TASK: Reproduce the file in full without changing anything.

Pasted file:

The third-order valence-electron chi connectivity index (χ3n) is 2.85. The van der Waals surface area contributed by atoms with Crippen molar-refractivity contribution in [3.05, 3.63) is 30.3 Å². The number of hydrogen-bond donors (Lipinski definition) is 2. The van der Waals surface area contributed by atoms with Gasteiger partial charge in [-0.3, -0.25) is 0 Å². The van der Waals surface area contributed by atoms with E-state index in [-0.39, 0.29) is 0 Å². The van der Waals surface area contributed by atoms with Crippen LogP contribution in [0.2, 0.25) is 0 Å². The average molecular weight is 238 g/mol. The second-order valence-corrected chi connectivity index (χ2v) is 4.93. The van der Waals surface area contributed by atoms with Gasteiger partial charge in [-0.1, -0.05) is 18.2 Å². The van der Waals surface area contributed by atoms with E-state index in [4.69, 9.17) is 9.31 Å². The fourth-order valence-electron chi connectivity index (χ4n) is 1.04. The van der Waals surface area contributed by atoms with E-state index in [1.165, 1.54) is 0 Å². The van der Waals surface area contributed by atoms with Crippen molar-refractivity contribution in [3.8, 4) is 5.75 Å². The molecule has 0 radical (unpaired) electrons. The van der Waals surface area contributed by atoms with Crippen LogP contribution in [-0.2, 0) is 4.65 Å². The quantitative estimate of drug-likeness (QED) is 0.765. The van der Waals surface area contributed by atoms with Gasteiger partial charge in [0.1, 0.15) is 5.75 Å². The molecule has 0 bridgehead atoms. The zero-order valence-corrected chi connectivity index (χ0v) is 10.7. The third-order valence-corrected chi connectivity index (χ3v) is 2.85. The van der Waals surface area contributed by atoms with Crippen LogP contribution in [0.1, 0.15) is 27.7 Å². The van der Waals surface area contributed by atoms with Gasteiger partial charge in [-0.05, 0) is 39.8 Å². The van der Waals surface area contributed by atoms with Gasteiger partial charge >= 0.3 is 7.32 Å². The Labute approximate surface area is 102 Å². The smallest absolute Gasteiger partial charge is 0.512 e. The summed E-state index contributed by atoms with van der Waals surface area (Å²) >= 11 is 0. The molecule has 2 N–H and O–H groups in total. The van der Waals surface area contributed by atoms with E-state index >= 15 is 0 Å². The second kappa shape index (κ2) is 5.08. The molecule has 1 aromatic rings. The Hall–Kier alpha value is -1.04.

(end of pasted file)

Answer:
The third-order valence-electron chi connectivity index (χ3n) is 2.85. The van der Waals surface area contributed by atoms with Crippen molar-refractivity contribution in [3.05, 3.63) is 30.3 Å². The number of hydrogen-bond donors (Lipinski definition) is 2. The van der Waals surface area contributed by atoms with Gasteiger partial charge in [-0.3, -0.25) is 0 Å². The van der Waals surface area contributed by atoms with E-state index in [-0.39, 0.29) is 0 Å². The van der Waals surface area contributed by atoms with Crippen LogP contribution in [0.2, 0.25) is 0 Å². The average molecular weight is 238 g/mol. The second-order valence-corrected chi connectivity index (χ2v) is 4.93. The van der Waals surface area contributed by atoms with Gasteiger partial charge in [-0.1, -0.05) is 18.2 Å². The van der Waals surface area contributed by atoms with E-state index in [4.69, 9.17) is 9.31 Å². The fourth-order valence-electron chi connectivity index (χ4n) is 1.04. The van der Waals surface area contributed by atoms with E-state index in [1.165, 1.54) is 0 Å². The van der Waals surface area contributed by atoms with Crippen molar-refractivity contribution in [3.8, 4) is 5.75 Å². The molecule has 0 radical (unpaired) electrons. The van der Waals surface area contributed by atoms with Crippen LogP contribution in [-0.2, 0) is 4.65 Å². The quantitative estimate of drug-likeness (QED) is 0.765. The van der Waals surface area contributed by atoms with Gasteiger partial charge in [0.1, 0.15) is 5.75 Å². The molecule has 0 bridgehead atoms. The zero-order valence-corrected chi connectivity index (χ0v) is 10.7. The third-order valence-corrected chi connectivity index (χ3v) is 2.85. The van der Waals surface area contributed by atoms with Crippen LogP contribution in [0.1, 0.15) is 27.7 Å². The van der Waals surface area contributed by atoms with Gasteiger partial charge in [-0.05, 0) is 39.8 Å². The van der Waals surface area contributed by atoms with Gasteiger partial charge >= 0.3 is 7.32 Å². The Labute approximate surface area is 102 Å². The smallest absolute Gasteiger partial charge is 0.512 e. The summed E-state index contributed by atoms with van der Waals surface area (Å²) >= 11 is 0. The molecule has 2 N–H and O–H groups in total. The van der Waals surface area contributed by atoms with E-state index >= 15 is 0 Å². The second kappa shape index (κ2) is 5.08. The molecule has 1 aromatic rings. The Hall–Kier alpha value is -1.04.